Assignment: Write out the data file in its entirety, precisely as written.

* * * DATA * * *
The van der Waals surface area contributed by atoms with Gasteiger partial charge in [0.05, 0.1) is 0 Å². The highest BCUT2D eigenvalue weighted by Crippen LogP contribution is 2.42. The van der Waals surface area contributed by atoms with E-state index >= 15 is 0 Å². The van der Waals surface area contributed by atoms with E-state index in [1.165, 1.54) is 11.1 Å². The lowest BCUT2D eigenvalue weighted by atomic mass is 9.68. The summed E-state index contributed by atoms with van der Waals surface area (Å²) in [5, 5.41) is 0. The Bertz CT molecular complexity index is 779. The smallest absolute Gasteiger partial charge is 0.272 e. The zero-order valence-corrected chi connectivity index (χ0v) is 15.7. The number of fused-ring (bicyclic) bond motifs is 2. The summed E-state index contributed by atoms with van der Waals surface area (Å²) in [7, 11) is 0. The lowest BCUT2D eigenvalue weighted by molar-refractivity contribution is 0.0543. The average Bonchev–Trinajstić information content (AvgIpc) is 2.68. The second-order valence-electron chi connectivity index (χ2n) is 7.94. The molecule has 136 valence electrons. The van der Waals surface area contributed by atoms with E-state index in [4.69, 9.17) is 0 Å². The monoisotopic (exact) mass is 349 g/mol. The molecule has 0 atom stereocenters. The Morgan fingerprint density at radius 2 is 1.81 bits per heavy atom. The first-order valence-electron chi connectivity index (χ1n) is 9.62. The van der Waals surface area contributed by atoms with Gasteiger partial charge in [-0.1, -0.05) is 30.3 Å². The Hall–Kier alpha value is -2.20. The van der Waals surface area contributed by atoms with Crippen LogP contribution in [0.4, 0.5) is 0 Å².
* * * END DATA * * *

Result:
The van der Waals surface area contributed by atoms with Gasteiger partial charge in [0.05, 0.1) is 0 Å². The highest BCUT2D eigenvalue weighted by Crippen LogP contribution is 2.42. The van der Waals surface area contributed by atoms with E-state index >= 15 is 0 Å². The van der Waals surface area contributed by atoms with E-state index in [1.165, 1.54) is 11.1 Å². The lowest BCUT2D eigenvalue weighted by atomic mass is 9.68. The summed E-state index contributed by atoms with van der Waals surface area (Å²) in [5, 5.41) is 0. The Bertz CT molecular complexity index is 779. The smallest absolute Gasteiger partial charge is 0.272 e. The zero-order valence-corrected chi connectivity index (χ0v) is 15.7. The number of fused-ring (bicyclic) bond motifs is 2. The summed E-state index contributed by atoms with van der Waals surface area (Å²) in [7, 11) is 0. The lowest BCUT2D eigenvalue weighted by molar-refractivity contribution is 0.0543. The average Bonchev–Trinajstić information content (AvgIpc) is 2.68. The second-order valence-electron chi connectivity index (χ2n) is 7.94. The molecule has 136 valence electrons. The van der Waals surface area contributed by atoms with E-state index in [4.69, 9.17) is 0 Å². The monoisotopic (exact) mass is 349 g/mol. The molecule has 0 atom stereocenters. The Morgan fingerprint density at radius 2 is 1.81 bits per heavy atom. The first-order valence-electron chi connectivity index (χ1n) is 9.62. The van der Waals surface area contributed by atoms with Gasteiger partial charge in [-0.1, -0.05) is 30.3 Å². The Hall–Kier alpha value is -2.20. The van der Waals surface area contributed by atoms with Crippen LogP contribution in [0.4, 0.5) is 0 Å².